Diving In: Sam Real at a Bel Air mansion that will feature three pools.

Diving In: Sam Real at a Bel Air mansion that will feature three pools. Photo by Thomas Wasper

Developers and brokers of high-end homes in Los Angeles are seeing cause for concern in East Coast luxury markets such as New York and Miami, where prices have softened and sales volume has waned.

The market for homes priced at less than $3 million remains robust, agents said, as inventory is still tight. But the pool of buyers is limited in the high-end market for homes priced above $10 million, and as developers have rushed into the market there is concern that Los Angeles could be on the cusp of a glut.

“I’ve never seen more construction in Los Angeles than in the last two or three years,” said Greg Harris, an agent at Compass brokerage in Beverly Hills. “There’s more high-end inventory than we’ve ever seen.”

Harris cited Bel Air as an example of this development trend.

“Up until a couple years ago, you would see new construction everywhere but Bel Air,” he said. “But now you see it in Bel Air, which was typically an old-money neighborhood that didn’t change hands much.”

Agent Sam Real of Nest Seekers in Beverly Hills said there are more than 40 homes priced between $15 million and $35 million under construction in Beverly Hills and in the Hollywood Hills’ Bird Streets, which will gradually hit the market around the same time.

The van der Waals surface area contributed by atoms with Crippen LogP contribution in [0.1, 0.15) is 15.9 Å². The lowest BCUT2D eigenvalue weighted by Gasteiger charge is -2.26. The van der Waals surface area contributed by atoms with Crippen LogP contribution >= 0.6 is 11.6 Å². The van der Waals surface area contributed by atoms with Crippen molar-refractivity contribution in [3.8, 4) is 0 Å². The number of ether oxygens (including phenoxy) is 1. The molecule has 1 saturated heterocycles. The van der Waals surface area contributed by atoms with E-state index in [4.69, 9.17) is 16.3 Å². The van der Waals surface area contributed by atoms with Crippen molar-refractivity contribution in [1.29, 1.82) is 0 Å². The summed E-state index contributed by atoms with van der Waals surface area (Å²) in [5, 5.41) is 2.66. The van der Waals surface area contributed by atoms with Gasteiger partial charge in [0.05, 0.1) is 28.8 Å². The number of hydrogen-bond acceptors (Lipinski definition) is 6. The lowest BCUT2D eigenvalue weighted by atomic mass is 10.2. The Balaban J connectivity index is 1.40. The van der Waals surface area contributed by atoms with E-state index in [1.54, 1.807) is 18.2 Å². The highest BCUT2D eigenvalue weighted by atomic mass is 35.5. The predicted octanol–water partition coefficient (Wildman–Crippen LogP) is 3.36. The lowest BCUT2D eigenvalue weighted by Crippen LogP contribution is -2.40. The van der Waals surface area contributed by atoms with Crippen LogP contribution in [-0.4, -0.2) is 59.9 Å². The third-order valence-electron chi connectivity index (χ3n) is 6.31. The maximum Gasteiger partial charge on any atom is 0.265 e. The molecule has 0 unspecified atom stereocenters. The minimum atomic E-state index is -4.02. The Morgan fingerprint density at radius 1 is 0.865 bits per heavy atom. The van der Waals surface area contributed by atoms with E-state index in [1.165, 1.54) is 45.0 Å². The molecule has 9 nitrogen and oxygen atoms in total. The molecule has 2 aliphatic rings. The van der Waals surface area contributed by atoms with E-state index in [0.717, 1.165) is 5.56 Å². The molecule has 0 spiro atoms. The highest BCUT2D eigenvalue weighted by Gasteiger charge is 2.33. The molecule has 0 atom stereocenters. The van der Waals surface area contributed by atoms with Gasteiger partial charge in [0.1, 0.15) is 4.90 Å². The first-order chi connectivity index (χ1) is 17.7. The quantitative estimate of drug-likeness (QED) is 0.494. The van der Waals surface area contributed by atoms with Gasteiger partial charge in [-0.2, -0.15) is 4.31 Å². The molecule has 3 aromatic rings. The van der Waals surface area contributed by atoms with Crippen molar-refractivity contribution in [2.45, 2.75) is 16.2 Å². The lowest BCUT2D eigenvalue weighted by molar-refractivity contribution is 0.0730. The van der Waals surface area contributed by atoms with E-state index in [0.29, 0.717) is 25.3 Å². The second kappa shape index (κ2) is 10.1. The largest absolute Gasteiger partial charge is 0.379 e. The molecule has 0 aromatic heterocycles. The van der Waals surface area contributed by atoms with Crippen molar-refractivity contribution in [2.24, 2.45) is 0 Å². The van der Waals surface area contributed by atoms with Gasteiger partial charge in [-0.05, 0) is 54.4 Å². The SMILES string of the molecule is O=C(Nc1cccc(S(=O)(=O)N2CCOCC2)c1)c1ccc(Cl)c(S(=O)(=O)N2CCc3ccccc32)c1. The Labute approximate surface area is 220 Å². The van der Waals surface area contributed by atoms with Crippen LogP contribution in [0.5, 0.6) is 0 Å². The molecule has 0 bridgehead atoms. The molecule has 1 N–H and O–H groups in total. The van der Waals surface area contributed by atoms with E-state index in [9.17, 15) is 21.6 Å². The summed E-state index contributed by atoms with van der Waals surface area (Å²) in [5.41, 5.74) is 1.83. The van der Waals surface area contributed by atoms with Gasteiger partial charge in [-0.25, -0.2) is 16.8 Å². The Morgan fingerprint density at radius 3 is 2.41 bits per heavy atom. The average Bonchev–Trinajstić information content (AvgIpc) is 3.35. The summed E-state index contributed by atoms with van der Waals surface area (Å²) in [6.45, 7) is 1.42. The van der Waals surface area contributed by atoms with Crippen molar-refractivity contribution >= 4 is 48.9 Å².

“You are starting to see abundance of inventory in a price point where your buyers pool is just not as large,” he said.

A number of homes priced between $10 million and $20 million in Beverly Hills have already experienced 5 percent to 10 percent price drops this year, according to real estate data firm Zillow.

Those price chops could be an indication that sellers were pricing their homes aggressively in order to test the market and realized it wasn’t as hot as they had anticipated, said Oscar Wei, senior economist at the California Association of Realtors.

Sellers might also be adjusting their prices because buyers are realizing they can’t afford as expensive a home in light of rising interest rates. The 30-year fixed-rate mortgage averaged 4.23 percent for the week ended March 23, according to Freddie Mac. That’s up from 3.71 percent a year ago.

It was also suggested that political and economic uncertainty could be a contributing factor. Some potential buyers might be concerned that dramatic political or policy changes could devalue their investment.

“There’s a tremendous amount of uncertainty for tax policy, health care policy, fiscal policy – these are all big pieces of the American economy,” said Rodney Ramcharan, director of research at USC’s Lusk Center for Real Estate. “There’s also the potential risk that the Trump administration could inadvertently stumble into some kind of global conflict.”

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